This past weekend, I was part of two music events. The first, was a five hour concert I helped organize celebrating 100 years since the birth of John Cage — probably the most influential composer of the 20th century. The second found me at the Long Center in the audience of a Sunday evening performance by the amazing Country Music hall-of-famer Glen Campbell. He is on his final world tour at the age of 76. I was the only one on my row who didn’t qualify for the senior discount at Furr’s Cafeteria.
Both sides of this spectrum can be found represented in an online playlist I was asked to compile by the UT Visual Arts Center. It released to the public today.
This is not a playlist of ironic detachment. I honestly love all this music. One half, I first heard when I was a kid; played over the car stereo on family vacations, grocery stores, dentist offices, and yes… elevators. Streaming from heavily automated middle-of-the-road FM radio stations all over the country, this is music nearly every American was exposed to. The other half, I painstakingly unearthed as a young adult in the stacks of fine arts libraries and obscure sections of small record stores. Demanding of your ears and difficult to commodify, this is music you rarely hear about. In a whiplash inducing alternation, one selection was chosen from each half, for every year over two decades. We begin in 1959, a the dawn of a very active decade for American Experimentalism; and end in 1979 when Billboard Magazine re-branded it’s “Easy Listening” chart as “Adult Contemporary” — soft rock was ascendant. Seemingly a million genre-miles apart, yet somehow, in a strange conversation with each other here. Despite the fact that several of the longer Avant Garde pieces are excerpts, this playlist is almost as long as “Lawrence of Arabia” and not for the impatient!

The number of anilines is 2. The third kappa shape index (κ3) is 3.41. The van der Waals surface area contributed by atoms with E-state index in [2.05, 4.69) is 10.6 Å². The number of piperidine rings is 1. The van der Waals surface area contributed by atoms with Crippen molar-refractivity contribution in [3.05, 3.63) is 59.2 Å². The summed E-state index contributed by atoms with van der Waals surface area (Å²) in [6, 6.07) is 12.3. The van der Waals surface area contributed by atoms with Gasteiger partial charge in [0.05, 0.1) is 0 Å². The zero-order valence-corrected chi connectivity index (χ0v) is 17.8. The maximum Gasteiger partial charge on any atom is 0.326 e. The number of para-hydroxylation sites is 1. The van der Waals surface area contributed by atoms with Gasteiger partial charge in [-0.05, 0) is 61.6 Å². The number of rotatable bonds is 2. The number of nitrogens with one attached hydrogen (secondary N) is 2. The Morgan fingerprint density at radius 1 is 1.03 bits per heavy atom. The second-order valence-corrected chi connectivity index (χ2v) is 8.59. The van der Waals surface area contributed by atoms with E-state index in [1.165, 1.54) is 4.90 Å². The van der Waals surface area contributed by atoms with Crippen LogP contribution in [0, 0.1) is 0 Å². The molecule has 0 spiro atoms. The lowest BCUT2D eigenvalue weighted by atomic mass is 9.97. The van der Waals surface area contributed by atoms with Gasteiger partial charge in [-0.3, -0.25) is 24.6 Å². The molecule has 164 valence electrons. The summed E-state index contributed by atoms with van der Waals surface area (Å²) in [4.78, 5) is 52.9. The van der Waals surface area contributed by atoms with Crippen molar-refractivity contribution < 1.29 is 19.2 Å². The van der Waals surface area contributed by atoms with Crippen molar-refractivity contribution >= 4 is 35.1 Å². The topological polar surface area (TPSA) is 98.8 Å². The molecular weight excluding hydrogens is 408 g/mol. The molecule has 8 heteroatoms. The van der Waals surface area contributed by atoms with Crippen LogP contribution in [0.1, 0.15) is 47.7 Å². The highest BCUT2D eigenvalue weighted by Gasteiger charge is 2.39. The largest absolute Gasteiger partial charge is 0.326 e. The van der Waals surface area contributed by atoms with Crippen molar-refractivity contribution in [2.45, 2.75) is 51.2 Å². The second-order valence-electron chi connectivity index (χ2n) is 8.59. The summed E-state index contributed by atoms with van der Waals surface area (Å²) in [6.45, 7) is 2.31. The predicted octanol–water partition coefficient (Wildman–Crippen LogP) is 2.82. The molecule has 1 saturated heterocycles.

Glen Campbell & John Cage